A three-judge panel of the 9th U.S. Circuit Court of Appeals on Wednesday came closer to clearing the way for more than 50,000 current and former college athletes to finally receive their shares of a $208.7 million legal settlement with the NCAA and 11 major conferences concerning the association’s current compensation limits.
The settlement, initially reached in February 2017, has been delayed by an objection from one former college football player and his attorney. They have been challenging the amount of money that was awarded to the plaintiffs’ lawyers in fees.
In a 3-0 ruling, the appeals panel rejected those arguments, saying that U.S. District Judge Claudia Wilken did not abuse her discretion when she awarded the plaintiffs’ lawyers $41.7 million in fees and $3.2 million in expenses from the settlement fund.
Barring a petition to have the appeal re-heard by a panel of 11 judges in the 9th Circuit, a filing that must occur within 14 days, Wednesday’s decision will allow the process of getting checks to athletes to begin in about a month, said plaintiffs’ attorney Steve Berman.
Caroline Tucker, the attorney representing objector Darrin Duncan, could not be reached for comment. Duncan was a wide receiver for Western Michigan.
The appellate panel initially scheduled oral arguments concerning the objection, then determined in mid-March that the sides’ written filings were sufficient to allow for a ruling.
“Hopefully, (Tucker) will use her better judgment” and not seek a re-hearing, Berman said. “These young athletes are looking forward to receiving a check.”
The plaintiffs’ lawyers have developed a list of roughly 53,000 football, men’s basketball and women’s basketball players who are set to get some share of the settlement money, according to Wednesday’s ruling. Those who played their sport for four years will get an average of about $6,000 apiece, the ruling said.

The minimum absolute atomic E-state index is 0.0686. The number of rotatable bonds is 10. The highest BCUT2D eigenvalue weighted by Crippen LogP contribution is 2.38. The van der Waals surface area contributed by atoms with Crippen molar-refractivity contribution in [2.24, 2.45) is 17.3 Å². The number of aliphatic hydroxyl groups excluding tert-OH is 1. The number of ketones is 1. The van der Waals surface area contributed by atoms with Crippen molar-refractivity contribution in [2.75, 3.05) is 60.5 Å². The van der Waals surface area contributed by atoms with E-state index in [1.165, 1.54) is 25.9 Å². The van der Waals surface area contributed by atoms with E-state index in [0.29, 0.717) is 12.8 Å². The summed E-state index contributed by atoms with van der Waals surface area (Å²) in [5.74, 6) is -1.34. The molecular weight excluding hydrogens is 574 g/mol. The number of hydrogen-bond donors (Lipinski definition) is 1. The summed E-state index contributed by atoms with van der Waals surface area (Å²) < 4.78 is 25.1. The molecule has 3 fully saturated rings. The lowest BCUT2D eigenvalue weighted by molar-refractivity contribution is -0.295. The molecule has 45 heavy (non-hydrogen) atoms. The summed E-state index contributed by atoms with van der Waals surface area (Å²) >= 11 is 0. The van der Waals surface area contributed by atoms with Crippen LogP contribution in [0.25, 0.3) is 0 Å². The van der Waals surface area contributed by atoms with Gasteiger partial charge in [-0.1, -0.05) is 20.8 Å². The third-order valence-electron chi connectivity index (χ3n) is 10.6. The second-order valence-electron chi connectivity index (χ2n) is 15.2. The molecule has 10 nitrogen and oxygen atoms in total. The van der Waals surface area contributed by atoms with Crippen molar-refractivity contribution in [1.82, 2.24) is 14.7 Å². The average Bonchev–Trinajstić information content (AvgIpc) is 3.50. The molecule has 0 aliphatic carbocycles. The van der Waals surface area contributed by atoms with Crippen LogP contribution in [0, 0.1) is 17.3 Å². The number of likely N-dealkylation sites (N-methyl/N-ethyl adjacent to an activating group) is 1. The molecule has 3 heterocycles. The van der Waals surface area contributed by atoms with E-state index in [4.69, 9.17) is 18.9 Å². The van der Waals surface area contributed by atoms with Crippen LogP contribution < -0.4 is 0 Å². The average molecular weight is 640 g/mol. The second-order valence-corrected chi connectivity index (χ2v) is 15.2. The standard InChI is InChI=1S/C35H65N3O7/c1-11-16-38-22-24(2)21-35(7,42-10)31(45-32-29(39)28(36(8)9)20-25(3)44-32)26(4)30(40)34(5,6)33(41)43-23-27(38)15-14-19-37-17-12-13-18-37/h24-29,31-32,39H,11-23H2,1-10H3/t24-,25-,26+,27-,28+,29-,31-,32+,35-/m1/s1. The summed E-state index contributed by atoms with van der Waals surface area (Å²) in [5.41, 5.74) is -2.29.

The case began in March 2014 on behalf of former West Virginia football player Shawne Alston, and it had two objectives:
–Monetary damages for athletes who played college sports before the NCAA increased its limits on athlete compensation to allow for athletic scholarships covering the full cost of attending school.
–An injunction that would eliminate any association-wide limits on athlete compensation, and let individual conferences decide the issue.
The bid for an injunction is ongoing. Wilken recently found that the cost-of-attendance-based limit on athlete compensation still puts the NCAA in violation of antitrust law. She said that while the association can continue to limit compensation and benefits not related to education, it cannot limit compensation and benefits related to education. Both sides are appealing this ruling.
The damages settlement covers scholarship athletes in Division I men’s basketball, Division I women’s basketball or Bowl Subdivision football whose award was limited by NCAA rules to basically tuition, room, board, books and fees. Those athletes would be eligible for money from the settlement if they were on scholarship during the 2009-10 school year — or if they were on scholarship at any time between then and Aug. 1, 2015, when an NCAA rules change let Division I schools begin giving athletes in any sport a scholarship that covers the full cost of attendance.
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However, under certain circumstances, settlement money also will be available to scholarship athletes in the three covered sports even if their school, after the rules change, chose not to provide a scholarship covering the full cost of attendance. These athletes would be eligible for settlement money if their school has provided, is providing, or by June 1, 2017 indicated an intent to start providing during the 2017-18 school year any money toward the difference between the value of a traditional athletic scholarship and the full cost of attendance.
The amounts of payments to the athletes will be based on the number of years they were on scholarship and on the difference between the value of the scholarship they received and the cost of attendance at their school at the time.